Current evidence on the associations of breastfeeding, infant formula, and cow's milk introduction with type 1 diabetes mellitus: a systematic review

Nutr Rev. 2012 Sep;70(9):509-19. doi: 10.1111/j.1753-4887.2012.00513.x.


Current evidence provides contradictory results in regards to the associations of breastfeeding or early introduction of cow's milk and formula with the development of type 1 diabetes (T1D). The aim of this systematic review was to evaluate the type of feeding, duration of breastfeeding, time of introduction of formula or cow's milk, and the potential impact on developing T1D. The literature search was conducted based on the standards outlined in the MOOSE Guidelines for Meta-Analyses and Systematic Reviews of Observational Studies and yielded a total of 161 studies, 28 of which were included in this review. Twenty seven of the included studies were case-control and one was a prospective cohort study. Eight of the studies indicated breastfeeding has a protective role against the development of T1D. Seven additional studies emphasized that a short period or absence of breastfeeding could be a risk factor for T1D development. The results of this systematic review indicate a short duration and/or a lack of breastfeeding may constitute a risk factor for the development of T1D later in life.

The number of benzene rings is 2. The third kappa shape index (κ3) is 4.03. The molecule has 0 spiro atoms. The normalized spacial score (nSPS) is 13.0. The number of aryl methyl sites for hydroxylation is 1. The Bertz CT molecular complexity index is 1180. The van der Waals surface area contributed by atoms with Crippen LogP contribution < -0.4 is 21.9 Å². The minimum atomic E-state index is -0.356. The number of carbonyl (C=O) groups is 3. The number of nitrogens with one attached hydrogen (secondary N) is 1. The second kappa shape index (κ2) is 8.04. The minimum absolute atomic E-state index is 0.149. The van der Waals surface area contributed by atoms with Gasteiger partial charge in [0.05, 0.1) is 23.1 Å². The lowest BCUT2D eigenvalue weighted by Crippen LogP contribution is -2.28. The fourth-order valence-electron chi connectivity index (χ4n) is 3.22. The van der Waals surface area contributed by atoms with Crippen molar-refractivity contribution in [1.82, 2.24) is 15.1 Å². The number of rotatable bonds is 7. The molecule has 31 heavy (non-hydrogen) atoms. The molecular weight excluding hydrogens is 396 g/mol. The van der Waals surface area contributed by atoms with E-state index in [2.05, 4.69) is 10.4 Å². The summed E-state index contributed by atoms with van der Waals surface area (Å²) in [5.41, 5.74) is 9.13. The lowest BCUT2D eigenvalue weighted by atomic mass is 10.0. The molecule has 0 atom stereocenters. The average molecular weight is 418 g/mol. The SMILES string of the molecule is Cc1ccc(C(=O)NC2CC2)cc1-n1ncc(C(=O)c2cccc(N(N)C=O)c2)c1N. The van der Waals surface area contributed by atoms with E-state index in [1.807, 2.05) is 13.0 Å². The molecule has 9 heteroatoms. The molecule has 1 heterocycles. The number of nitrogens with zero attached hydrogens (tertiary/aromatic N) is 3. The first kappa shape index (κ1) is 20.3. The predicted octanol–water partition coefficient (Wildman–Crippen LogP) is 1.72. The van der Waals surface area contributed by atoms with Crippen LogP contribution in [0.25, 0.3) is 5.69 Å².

Publication types

  • Meta-Analysis
  • Review
  • Systematic Review

MeSH terms

  • Animals
  • Diabetes Mellitus, Type 1 / epidemiology*
  • Diabetes Mellitus, Type 1 / etiology
  • Diabetes Mellitus, Type 1 / prevention & control*
  • Female
  • Humans
  • Infant Formula* / administration & dosage
  • Infant Nutritional Physiological Phenomena / physiology*
  • Infant, Newborn
  • Milk / immunology*
  • Milk, Human / immunology
  • Milk, Human / physiology*
  • Time Factors